Chesapeake Bay's Independent Newspaper ~ Since 1993
1629 Forest Drive, Annapolis, MD 21403 ~ 410-626-9888
Volume xviii, Issue 13 ~ Apri 1 to April 7, 2010
What a difference a couple of weeks can make. It hardly seems long ago that I was huddled next to a roaring fire, my skiff buried deep under a blanket of snow and the thought of wetting a fishing line just a cruel, tormenting fantasy.
Strolling across my front porch in bare feet and shorts, I watched cheerfully twittering birds gather scraps for their spring nestings. Squirrels scampered up and down virtually every tree in the neighborhood, sampling the tasty buds suddenly sprouting everywhere.
And the fish are everywhere too.
One of the most delicious fish is in our ponds and lakes, but don’t expect to see any bulletins about the location of hot action. You’ll have to seek out your own honey holes with crappie.
The sudden onslaught of mild weather threw the temperature-delayed yellow perch run wide open by the second day of sunshine. Then the warm rains and 70-degree days that followed lit the white perch run on fire ahead of schedule. There is a surfeit of riches in them there creeks right now, and it doesn’t seem to be slowing down a bit.
My first two outings for the yellows this March were awesome. Lady Luck toyed with me the first time (while my two partners filled the box). But the second trip restored my spirits and my fortunes. I have never caught such big, hefty fish in such numbers.
And though I have been recently laid low for some minor surgery, my usual angling accomplices have continued to score jumbo yellow and white perch with abandon.
The fillets that have been kindly dropped off at my door have been enormous and delicious, and it is all I can do to keep the envy from my heart at missing the action. This is definitely shaping up to be a spring to remember.
Anglers wanting to cash in on this continuing abundance of perch of both species can try the parks and ramps at Hillsboro, Greensboro and the Tuckahoe on the Eastern Shore. On the Western Shore, the headwaters of the Severn River, South River and the Magothy have healthy runs of both white and yellow perch continuing into April.
Next on the agenda are chain pickerel. Put out of reach by the ice and snow of previous months, the toothy scrappers are just now reaching peak activity. The fishery is catch-and-release only in tidal waters, where the fish should be schooling and exceptionally aggressive.
Try the many upper reaches off of the Magothy, the South and the Severn rivers for fish as long as your arm. Similar headwaters of the Choptank, Chester, Corsica and Miles are good places on the Eastern Shore. Most freshwater impoundments on both sides of the Bay also hold good numbers of pickerel. Concentrate on the laydowns, piers, around emerging weed beds and any sunken structure. Mepps minnows, Clousers and Deceivers in bright colors or a big live minnow under a bobber will get their immediate attention.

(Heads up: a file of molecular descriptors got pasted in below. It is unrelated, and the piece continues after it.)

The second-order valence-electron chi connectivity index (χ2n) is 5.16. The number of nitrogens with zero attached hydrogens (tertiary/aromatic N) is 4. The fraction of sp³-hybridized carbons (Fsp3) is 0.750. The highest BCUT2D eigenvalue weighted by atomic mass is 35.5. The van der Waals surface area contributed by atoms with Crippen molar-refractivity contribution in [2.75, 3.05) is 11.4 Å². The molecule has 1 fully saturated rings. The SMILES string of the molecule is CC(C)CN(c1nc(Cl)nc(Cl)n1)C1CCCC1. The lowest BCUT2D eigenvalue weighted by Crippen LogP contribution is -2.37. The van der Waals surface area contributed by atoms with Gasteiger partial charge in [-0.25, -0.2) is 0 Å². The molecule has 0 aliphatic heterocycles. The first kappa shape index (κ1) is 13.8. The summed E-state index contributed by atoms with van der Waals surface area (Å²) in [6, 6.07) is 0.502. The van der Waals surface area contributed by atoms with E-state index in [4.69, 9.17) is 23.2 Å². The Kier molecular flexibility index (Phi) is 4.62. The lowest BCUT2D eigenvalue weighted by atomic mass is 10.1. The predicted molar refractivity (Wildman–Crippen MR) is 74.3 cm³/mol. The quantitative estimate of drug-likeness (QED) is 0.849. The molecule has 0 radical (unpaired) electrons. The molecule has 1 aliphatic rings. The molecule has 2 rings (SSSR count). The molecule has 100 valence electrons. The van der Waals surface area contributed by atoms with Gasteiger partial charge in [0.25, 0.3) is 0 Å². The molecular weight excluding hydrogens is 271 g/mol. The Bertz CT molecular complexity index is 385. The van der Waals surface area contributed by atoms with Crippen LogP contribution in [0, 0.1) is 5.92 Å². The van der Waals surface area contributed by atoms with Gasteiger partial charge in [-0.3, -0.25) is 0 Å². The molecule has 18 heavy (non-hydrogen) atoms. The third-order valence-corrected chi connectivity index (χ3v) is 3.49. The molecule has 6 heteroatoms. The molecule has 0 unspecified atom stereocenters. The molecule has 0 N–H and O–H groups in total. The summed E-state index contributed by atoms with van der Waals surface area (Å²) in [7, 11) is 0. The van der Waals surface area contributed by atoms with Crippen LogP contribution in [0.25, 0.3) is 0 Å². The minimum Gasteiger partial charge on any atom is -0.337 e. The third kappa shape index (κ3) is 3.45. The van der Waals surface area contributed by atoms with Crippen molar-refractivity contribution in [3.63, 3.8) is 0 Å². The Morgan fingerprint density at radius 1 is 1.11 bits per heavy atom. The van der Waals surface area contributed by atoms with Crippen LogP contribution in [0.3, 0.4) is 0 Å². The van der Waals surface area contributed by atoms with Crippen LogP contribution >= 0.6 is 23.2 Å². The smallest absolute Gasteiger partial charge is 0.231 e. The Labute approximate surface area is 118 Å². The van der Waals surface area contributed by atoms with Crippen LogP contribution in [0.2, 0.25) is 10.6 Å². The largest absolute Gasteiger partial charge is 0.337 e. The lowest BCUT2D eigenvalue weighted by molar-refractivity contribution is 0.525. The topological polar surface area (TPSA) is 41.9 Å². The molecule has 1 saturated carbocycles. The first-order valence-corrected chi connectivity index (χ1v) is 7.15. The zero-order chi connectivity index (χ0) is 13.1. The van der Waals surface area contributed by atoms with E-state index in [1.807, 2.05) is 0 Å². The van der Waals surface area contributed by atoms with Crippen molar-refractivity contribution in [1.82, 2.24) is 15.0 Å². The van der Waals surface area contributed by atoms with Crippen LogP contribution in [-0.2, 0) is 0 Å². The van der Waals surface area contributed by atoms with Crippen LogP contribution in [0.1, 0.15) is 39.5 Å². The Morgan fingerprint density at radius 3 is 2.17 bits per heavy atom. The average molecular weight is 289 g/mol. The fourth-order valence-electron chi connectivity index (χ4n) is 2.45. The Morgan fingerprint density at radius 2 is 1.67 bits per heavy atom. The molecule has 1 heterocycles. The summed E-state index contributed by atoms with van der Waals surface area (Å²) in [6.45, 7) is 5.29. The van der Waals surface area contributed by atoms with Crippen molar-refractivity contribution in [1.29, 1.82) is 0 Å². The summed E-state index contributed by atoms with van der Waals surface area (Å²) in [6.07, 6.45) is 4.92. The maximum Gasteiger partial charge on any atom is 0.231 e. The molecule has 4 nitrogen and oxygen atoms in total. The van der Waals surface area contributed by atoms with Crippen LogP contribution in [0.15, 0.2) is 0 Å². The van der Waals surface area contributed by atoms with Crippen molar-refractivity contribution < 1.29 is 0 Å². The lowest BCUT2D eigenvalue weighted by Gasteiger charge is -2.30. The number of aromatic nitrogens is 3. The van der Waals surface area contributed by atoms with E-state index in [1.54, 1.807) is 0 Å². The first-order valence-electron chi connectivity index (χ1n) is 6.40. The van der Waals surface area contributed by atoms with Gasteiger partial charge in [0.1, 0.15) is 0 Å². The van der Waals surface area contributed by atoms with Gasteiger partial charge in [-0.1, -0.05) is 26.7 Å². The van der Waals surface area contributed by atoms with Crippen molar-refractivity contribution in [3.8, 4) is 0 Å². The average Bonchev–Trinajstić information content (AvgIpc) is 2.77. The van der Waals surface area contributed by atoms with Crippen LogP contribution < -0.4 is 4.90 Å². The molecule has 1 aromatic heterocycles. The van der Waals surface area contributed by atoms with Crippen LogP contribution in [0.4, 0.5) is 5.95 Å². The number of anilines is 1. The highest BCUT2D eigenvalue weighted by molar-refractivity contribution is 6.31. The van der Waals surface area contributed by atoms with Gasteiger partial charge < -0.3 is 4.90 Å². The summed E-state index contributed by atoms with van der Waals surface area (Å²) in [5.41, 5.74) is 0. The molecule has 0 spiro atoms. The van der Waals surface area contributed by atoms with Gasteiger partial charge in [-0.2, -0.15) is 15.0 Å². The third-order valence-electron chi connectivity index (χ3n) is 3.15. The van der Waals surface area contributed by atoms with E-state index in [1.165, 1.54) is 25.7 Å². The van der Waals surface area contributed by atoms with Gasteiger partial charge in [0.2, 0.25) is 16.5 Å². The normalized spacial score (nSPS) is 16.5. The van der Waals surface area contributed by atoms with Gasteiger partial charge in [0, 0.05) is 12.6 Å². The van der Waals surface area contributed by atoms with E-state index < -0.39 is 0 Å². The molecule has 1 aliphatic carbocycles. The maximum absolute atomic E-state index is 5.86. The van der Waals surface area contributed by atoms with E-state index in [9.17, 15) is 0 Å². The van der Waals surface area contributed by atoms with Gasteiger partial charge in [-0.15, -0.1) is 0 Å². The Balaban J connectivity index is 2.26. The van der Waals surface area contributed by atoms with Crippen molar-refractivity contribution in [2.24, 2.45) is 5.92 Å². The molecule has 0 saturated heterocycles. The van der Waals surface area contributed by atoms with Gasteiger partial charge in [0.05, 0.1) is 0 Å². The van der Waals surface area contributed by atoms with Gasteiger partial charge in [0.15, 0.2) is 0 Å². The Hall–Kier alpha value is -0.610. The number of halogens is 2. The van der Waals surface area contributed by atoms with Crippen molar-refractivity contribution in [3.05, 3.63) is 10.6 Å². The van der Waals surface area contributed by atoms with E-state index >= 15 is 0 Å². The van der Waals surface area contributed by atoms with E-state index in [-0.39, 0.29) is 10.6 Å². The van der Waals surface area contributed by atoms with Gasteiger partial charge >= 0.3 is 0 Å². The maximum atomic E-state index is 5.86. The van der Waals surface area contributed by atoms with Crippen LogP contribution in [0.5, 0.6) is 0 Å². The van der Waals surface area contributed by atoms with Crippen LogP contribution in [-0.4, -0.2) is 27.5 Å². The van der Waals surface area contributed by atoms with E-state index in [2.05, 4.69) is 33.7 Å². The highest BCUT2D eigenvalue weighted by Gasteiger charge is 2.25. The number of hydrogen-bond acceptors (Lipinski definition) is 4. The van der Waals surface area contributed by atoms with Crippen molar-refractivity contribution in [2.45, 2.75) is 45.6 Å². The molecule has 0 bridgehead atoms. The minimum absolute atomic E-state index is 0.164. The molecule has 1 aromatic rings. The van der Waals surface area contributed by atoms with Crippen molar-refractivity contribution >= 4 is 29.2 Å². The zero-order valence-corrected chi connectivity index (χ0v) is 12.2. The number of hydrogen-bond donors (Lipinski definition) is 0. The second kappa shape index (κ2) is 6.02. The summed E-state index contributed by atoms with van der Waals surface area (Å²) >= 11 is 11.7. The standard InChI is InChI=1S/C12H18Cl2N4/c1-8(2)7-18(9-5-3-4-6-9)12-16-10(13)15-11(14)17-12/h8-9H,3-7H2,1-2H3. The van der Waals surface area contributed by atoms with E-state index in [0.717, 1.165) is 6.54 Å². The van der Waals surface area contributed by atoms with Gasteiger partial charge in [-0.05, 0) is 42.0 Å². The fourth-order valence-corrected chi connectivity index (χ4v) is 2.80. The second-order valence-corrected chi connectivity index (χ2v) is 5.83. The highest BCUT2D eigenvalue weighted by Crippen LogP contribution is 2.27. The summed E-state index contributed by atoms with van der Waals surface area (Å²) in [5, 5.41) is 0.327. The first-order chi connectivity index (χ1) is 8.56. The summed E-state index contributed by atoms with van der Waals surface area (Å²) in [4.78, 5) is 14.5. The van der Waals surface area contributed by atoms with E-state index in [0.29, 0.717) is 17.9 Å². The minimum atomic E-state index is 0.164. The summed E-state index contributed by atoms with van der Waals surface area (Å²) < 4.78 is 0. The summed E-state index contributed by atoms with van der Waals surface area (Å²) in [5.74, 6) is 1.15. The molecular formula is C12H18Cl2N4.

Crappie — aka calico bass, paper mouth and speck — are also ganging up and preparing for their spawn this spring. One of the most delicious fish in our ponds and lakes, this species has an ardent but close-mouthed following.
So don’t expect to see any bulletins about the location of hot action. You’ll have to seek out your own honey holes with crappie (pronounced properly with a broad a). But they are not hard to find. Quietly fish small- to medium-sized minnows under bobbers along deep-water shorelines that feature laydowns and sunken brush.
Hickory shad should also be on your spring dance card, and though it is still catch-and-release for this slowly rebounding species, their tango is worth the price of admission. A powerful, anadromous fish reaching lengths of 20 to 22 inches, these guys can produce awesome aerial displays.
A prime fish for the fly rod or ultra-light spin outfit, hickory shad love yellow-and-red marabou flies or small shad darts in bright colors. The tailrace of the Conowingo Dam is probably the best place in Maryland to tangle with hordes of this species. Deer Creek just north of Baltimore, Red Bridges, the Tuckahoe and Marshyhope Creeks will also produce fish.
The spring rockfish catch-and-release season has started now in the main stem of the Chesapeake with new restrictions in place designed to reduce pre-spawn fish mortality. No more than six rods can be trolled at any time (though more may be carried on board), and all lure hooks must be barbless or have the barbs squashed flat. No stinger or second hooks are permitted on any lures. All live-bait fishermen using hooks with a one-half-inch gap or larger must use non-offset circle hooks.
The Ninth Annual Opening Day Rockfish Tournament at the Boatyard Bar & Grill is scheduled for Saturday, April 17. Unequivocally the best opening day party on the Bay, this is a do-not-miss experience — and you don‘t have to fish to attend. The tournament is catch-and-release, there are tons of goodies to be awarded to tourney winners, and superb food and drink is served to everyone throughout the day. All proceeds go to the Chesapeake Bay Foundation, the Coastal Conservation Association and the Annapolis Youth Fishing Camp.
Sign up soon if you intend to fish; last year the tournament, limited to 150 boats, sold out early: www.boatyardbarandgrill.com for details.
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